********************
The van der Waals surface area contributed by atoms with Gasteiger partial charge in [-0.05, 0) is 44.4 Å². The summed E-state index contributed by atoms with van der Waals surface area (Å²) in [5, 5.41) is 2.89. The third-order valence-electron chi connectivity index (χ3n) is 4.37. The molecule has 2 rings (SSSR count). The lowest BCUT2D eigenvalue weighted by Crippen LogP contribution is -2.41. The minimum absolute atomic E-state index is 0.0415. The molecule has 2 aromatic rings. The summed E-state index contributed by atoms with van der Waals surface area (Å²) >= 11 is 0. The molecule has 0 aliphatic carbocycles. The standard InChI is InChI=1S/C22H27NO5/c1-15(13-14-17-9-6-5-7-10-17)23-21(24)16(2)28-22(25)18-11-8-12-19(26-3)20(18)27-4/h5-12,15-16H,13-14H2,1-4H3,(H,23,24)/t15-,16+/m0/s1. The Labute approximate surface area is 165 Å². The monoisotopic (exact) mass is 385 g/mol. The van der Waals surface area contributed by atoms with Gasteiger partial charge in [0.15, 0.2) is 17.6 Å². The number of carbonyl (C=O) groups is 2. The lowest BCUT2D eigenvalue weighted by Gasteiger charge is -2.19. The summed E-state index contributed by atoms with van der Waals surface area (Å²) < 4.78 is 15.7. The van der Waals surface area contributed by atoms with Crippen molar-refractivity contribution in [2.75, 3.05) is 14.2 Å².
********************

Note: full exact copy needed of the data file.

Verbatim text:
The van der Waals surface area contributed by atoms with Gasteiger partial charge in [-0.05, 0) is 44.4 Å². The summed E-state index contributed by atoms with van der Waals surface area (Å²) in [5, 5.41) is 2.89. The third-order valence-electron chi connectivity index (χ3n) is 4.37. The molecule has 2 rings (SSSR count). The lowest BCUT2D eigenvalue weighted by Crippen LogP contribution is -2.41. The minimum absolute atomic E-state index is 0.0415. The molecule has 2 aromatic rings. The summed E-state index contributed by atoms with van der Waals surface area (Å²) >= 11 is 0. The molecule has 0 aliphatic carbocycles. The standard InChI is InChI=1S/C22H27NO5/c1-15(13-14-17-9-6-5-7-10-17)23-21(24)16(2)28-22(25)18-11-8-12-19(26-3)20(18)27-4/h5-12,15-16H,13-14H2,1-4H3,(H,23,24)/t15-,16+/m0/s1. The Labute approximate surface area is 165 Å². The monoisotopic (exact) mass is 385 g/mol. The van der Waals surface area contributed by atoms with Gasteiger partial charge in [0.15, 0.2) is 17.6 Å². The number of carbonyl (C=O) groups is 2. The lowest BCUT2D eigenvalue weighted by Gasteiger charge is -2.19. The summed E-state index contributed by atoms with van der Waals surface area (Å²) < 4.78 is 15.7. The van der Waals surface area contributed by atoms with Crippen molar-refractivity contribution in [2.75, 3.05) is 14.2 Å².